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New Washington Consensus
News: The recent initiatives taken by the US president Joe Biden are being dubbed as efforts to build “New Washington Consensus”.
What is Washington Consensus?
It refers to a set of broadly free market economic ideas, supported by prominent economists and international organizations, such as the IMF, the World Bank, the EU and the US.
It reduced the government’s role in the economy and pushed a free-market agenda of deregulation, privatization, and trade liberalization, floating exchange rates and macroeconomic stability.
What are the principles of Washington Consensus?
Low government borrowing, Redirection of public spending from subsidies toward broad-based provision of key pro-growth, Tax reform, Positive Interest rate, Competitive exchange rates, trade liberalization, Liberalization of inward foreign direct investment, Privatization of state enterprises. Deregulation and Legal security for property rights.
What were the issues highlighted with old Washington Consensus?
The older approach that markets know best led to the hollowing out of the US industrial base. Its promise that deep liberalization would help American export goods remained unfulfilled.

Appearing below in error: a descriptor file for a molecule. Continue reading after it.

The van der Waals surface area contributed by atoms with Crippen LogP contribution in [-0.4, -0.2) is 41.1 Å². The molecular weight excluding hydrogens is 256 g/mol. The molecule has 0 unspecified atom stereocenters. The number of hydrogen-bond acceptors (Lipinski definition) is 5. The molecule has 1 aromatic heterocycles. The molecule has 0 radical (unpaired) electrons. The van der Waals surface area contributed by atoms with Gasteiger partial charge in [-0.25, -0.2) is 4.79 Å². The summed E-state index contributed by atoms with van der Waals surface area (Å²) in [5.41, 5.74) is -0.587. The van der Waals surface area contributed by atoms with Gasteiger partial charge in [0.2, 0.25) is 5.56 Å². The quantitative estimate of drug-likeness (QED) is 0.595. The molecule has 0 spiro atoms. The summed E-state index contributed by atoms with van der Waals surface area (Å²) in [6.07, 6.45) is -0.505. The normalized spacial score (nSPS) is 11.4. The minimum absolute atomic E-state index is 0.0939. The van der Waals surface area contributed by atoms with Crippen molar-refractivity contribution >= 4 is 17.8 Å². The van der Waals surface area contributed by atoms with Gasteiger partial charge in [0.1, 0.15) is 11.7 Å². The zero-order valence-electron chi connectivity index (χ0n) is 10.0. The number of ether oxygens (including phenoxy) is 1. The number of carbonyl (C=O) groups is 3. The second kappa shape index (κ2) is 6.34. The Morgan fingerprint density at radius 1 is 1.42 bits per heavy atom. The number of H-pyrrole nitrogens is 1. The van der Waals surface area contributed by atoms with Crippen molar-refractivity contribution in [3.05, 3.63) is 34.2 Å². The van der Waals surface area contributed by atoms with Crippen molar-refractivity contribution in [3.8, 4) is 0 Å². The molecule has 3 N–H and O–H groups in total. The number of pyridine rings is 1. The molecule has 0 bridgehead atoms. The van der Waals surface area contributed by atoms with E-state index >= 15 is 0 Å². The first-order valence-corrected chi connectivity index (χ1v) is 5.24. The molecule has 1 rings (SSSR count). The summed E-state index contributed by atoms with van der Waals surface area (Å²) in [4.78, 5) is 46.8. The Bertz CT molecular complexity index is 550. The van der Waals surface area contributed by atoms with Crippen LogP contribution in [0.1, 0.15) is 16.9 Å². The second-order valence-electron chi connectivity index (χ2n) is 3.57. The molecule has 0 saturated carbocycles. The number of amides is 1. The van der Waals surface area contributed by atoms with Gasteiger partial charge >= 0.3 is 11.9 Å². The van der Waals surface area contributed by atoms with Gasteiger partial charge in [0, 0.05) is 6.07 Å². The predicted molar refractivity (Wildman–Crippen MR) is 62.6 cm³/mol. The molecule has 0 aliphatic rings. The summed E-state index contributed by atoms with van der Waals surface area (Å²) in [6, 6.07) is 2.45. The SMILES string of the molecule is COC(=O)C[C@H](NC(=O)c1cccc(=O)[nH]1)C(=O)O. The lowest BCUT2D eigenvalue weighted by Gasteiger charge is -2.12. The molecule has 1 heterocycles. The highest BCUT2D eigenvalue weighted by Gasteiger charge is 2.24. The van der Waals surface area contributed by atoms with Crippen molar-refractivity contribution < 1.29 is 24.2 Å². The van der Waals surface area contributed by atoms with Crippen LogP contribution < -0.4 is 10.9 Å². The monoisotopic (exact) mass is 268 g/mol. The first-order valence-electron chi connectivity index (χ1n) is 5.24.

Earlier idea was that brining China into the WTO in 2001 would incentivize the nation to adhere to its rules and policies of WTO. But, economic integration didn’t stop china from expanding its military ambitions in the region.
Earlier notion that all growth was good growth led to the privileging of some sectors like finance “while other essential sectors, like semiconductors and infrastructure, were at disadvantage”. Under the old Washington Consensus, US industrial capacity took a real hit.
What are the solutions?
Return to industrial policy that was the hallmark of US economic development historically, but dismissedby economic neoliberalism in the last few decades. The US has been pumping investments into semiconductor production and promoting the development and deployment of green technologies.
Develop a joint effort with US allies and partners, including India. Pursue industrial strategy at home and not leave friends behind.
The focus should be on developing diversified and resilient supply chains and ensuing trust in the massive infrastructure.
The US should mobilize “trillions in investment into emerging economies — with solutions that those countries are fashioning on their own, but with capital enabled by a different brand” of US economic diplomacy.
US should focus on offering an alternative to China’s Belt and Road Initiative, it must address the impending global debt crisis and reform multilateral development banks.